Like Montmirail, where we live in France, Mijas is without modern shopping malls or other such blights on the landscape. Unlike Montmirail, however, it is really a hopping place with rather a lot of restaurants to choose from, lots of little touristy shops and many places for visitors to stay. We were certainly not the only travelers visiting Mijas in mid-November.

Mijas point of interest: ancient chapel

 Mijas is very well maintained. There are a couple of parks which offer panoramic views.

Mijas park

And the famous donkey taxis which were implemented in the 1970s when local workers discovered they could make more money hauling tourists than straw.

Donkey Taxi  

There were a couple of days when Mariann was not in need of our help in the studio, and we took the opportunity to visit a few places nearby. Our first adventure was to the very beautiful and historic town of Ronda. The last and only other time we had been in Andalusia, we were with our friends Barbara and Craig. That was almost ten years ago. We remembered Ronda so fondly because of the very enjoyable time we had there with them. We wanted to repeat the experience.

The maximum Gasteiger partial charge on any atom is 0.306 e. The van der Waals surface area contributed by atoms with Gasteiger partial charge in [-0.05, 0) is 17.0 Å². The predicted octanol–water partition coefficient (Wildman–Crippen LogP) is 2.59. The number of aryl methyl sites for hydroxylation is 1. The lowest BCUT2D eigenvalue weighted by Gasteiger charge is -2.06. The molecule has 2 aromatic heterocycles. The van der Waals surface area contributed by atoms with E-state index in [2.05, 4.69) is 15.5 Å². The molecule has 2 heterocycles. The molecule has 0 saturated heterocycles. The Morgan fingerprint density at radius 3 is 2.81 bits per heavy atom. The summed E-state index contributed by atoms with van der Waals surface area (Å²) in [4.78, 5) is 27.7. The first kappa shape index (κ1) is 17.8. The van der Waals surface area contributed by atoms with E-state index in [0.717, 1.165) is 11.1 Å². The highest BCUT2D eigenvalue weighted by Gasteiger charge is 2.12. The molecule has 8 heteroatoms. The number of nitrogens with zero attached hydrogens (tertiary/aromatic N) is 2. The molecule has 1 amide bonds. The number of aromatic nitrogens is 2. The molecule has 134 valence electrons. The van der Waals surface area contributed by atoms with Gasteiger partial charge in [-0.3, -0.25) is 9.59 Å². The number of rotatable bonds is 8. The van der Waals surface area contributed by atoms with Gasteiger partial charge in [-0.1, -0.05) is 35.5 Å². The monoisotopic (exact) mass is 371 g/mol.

One of the amazing bridges of Ronda and a view from the bridge

Ronda sits high above a picturesque valley. The palm trees and grand colonnaded buildings give it a glamorous and romantic air. I couldn't describe it better than Rainer Maria Rilke: